George, Frédéric and Valldemossa

Early morning moon, Valldemossa, Mallorca

Early morning moon, Valldemossa, Mallorca

Morning, Valldemossa.  Defeated by the insomnia of jet lag, I rise and open the curtains to a full moon shining on me.  It’s four o’clock.  Sheep down below the valley wall shuffle through grass, chewing and bleating.  No other sound; no other presence; it’s the other extreme of Valldemossa.  Twelve hours ago the streets crawled with tourists, Europeans on spring holiday spending their money in the restaurants and terrace cafés, in the souvenir and art shops.  Their numbers surprised me.  I’d expected this small village to be of minor touristic interest, but I was wrong.  It’s all because of George Sand.  Well, more precisely, because of Frédéric Chopin.

His is the famous name.  Even the non-musical could tell you he composed music in some past century.  Without him, Valldemossa’s cafés wouldn’t be nearly as profitable.  It began when he fell in love with one of nineteenth-century-France’s gifted writers, George Sand, a woman six years older with two children in tow. In need of a warmer, healing clime for his bad chest, they ventured to Mallorca in the Mediterranean.  After a few weeks of hurdles and blocks (inevitable when travelling abroad) they found themselves on the west coast of the island, temporary residents of three monk cells in a recently secularised monastery, the Real Cartuja de Valldemossa. Real for Royal. Cartuja for Carthusian.  Once a king’s residence, then a Carthusian monastery.  Now a museum and tourist attraction.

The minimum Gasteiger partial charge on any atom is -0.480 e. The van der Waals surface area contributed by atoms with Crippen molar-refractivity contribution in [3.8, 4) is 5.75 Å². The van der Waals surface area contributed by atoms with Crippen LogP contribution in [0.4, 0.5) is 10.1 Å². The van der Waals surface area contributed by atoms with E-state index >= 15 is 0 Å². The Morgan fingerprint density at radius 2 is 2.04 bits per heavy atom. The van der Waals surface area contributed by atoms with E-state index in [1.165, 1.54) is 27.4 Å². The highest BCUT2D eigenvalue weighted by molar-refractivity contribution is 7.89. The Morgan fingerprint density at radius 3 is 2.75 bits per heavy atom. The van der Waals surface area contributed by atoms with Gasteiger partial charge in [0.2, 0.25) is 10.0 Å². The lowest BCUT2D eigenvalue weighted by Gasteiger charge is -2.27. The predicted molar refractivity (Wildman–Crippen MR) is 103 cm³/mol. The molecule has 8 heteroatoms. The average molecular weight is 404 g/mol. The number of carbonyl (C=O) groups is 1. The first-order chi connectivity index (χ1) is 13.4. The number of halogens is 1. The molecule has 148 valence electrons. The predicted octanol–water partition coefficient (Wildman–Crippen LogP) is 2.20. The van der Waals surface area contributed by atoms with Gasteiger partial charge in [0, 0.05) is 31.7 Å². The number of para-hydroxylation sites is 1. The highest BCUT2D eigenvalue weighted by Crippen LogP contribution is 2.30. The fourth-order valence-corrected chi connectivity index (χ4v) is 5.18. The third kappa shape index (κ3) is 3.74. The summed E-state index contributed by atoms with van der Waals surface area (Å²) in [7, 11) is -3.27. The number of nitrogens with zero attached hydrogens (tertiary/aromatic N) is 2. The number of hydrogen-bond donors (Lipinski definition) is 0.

Real Cartuja, Valldemossa

Real Cartuja, Valldemossa

I’m quietly, very quietly, celebrating the publishing of my translation of Spiridion, George Sand’s novel that she finished in the cells of the Real Cartuja while Chopin, in his poor health, composed several pieces – Preludes, a Polonaise, a Ballade, a Scherzo.

When you wake at three, the morning is long.  I wait for the new day by writing, and eating scraps of leftover food, my First Breakfast, like the hobbit.  Now it’s ten to seven and the ragged Mallorcan mountains are silhouetted in the east. It’s seven o’clock and church bells in the monastery are ringing. It’s twenty past seven and there’s light, soft and shaded by mountains. The warm yellow street lamps are still on. It’s a quarter to eight and the lamps are now off.  It’s half past eight and the hotel owners have set the tables.  Time for Second Breakfast.

Valldemossa sheep

Valldemossa village with sheep

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